acoustic music in the Pete Seeger tradition

Bill Berlinghoff
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A Musical Biography

From the early grades through college, Bill sang in choral groups large and small and took some private vocal training.  The first glimmers of folk music came to him when his uncle Jim Webb from Tennessee would play his guitar and sing “the old songs.” His first guitar came from Uncle Jim, too, but it stayed in a closet until Pete Seeger and The Weavers broke through the McCarthy era blacklist and gave a concert at Carnegie Hall on Christmas Eve, 1955.  That concert album was so popular with Bill and his high school friends (and LOTS of other folks) that he dug out Uncle Jim’s guitar and began to learn those songs.  From then on, folk music (some call it “roots music” now) became his lifelong avocation.

After the Bill & Robie duo broke up, Bill continued to do solo gigs in Connecticut, then his home base, and in Maine, balancing a full-time job and graduate study with his music.  Living in the DC area in the late 70s, he played regularly at several places in northern Virginia.  After moving back to Connecticut in 1980, he made his first (only) album, A Time for Getting Wiser, recorded by Fred Hellerman, one of the original Weavers, at his studio in Weston, CT.  Originally released in vinyl (!), it is now available as a CD.

Around Christmas 1966, Pete Seeger came to Albany to headline a fundraising concert for his planned sloop, Clearwater.   He gathered some local folk musicians to fill out the concert roster, Bill & Robie among them.  By happenstance, Bill & Robie’s apartment was close to the concert venue, so after rehearsal Pete and his wife Toshi spent the afternoon and had supper there.  Bill readily attests to the fact that Pete was as charming, gracious, and unpretentious offstage as he was on.   He and Toshi even sent them one of Pete’s songbooks as a Thank-you for their modest hospitality!  And his musical style was so infectious that Bill just had to get Pete’s book, How to Play the 5-String Banjo, and learn.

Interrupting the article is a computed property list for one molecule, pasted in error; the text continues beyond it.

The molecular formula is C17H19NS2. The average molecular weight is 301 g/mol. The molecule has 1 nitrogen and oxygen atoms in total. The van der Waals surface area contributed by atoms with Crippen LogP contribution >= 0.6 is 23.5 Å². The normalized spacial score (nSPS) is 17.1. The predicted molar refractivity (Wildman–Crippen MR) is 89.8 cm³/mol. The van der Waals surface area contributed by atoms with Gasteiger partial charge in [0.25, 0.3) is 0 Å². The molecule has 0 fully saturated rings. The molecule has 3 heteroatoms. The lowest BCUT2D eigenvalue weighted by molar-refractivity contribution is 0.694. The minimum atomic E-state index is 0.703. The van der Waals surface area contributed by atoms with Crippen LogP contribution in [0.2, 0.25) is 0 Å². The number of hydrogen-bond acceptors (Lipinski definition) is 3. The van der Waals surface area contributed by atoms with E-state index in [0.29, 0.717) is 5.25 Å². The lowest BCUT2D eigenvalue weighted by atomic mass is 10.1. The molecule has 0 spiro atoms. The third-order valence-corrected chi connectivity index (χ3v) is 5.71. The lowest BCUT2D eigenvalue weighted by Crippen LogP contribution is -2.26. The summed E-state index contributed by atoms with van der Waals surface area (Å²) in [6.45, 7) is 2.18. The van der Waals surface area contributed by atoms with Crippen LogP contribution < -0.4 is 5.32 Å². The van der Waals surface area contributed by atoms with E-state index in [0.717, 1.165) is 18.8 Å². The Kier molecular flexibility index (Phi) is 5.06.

Bill’s musical performing roots run deep.  His grandfather Henry was a drummer and bandleader.  His Young American Band was the first act ever booked by the now-famous, worldwide William Morris Theatrical Agency.

In 1961 Bill married Robie, a lovely, talented singer with a magnificently high voice and an interest in folk music.  The duo of Bill & Robie performed at pubs, coffeehouses, and summer camps throughout the 60s and early 70s.  In 1964, while living in Albany, NY, they were two of the seven founding members of the Pickin’ & Singin’ Gatherin’, an informal club of like-minded “folkies” that now has hundreds of members in the upstate New York area.

Two cross-country summer trips to the Pacific Northwest and back, doing impromptu gigs, preceded a final move to Maine, where he has lived for 30 years.  Since then he has been playing mostly (but not exclusively) in Maine, always looking for opportunities that give him an excuse to travel, and writing a few songs, too.  His songs are well received everywhere he goes.  For a sampling of what people say about his shows, see the Reviews page.

  One travel opportunity arose in 2017, when he was invited to perform at the Third Annual UnampliFire Festival of World Wide Roots Music in London.  This festival was a truly wonderful springtime event at the Master Shipwright’s Mansion in Deptford, right on the Thames.  The total absence of amplifying equipment created a musical intimacy between the performers and the 500 attendees.  

© 2018 Bill Berlinghoff

[ This and top left photo by Claire Shovelton.]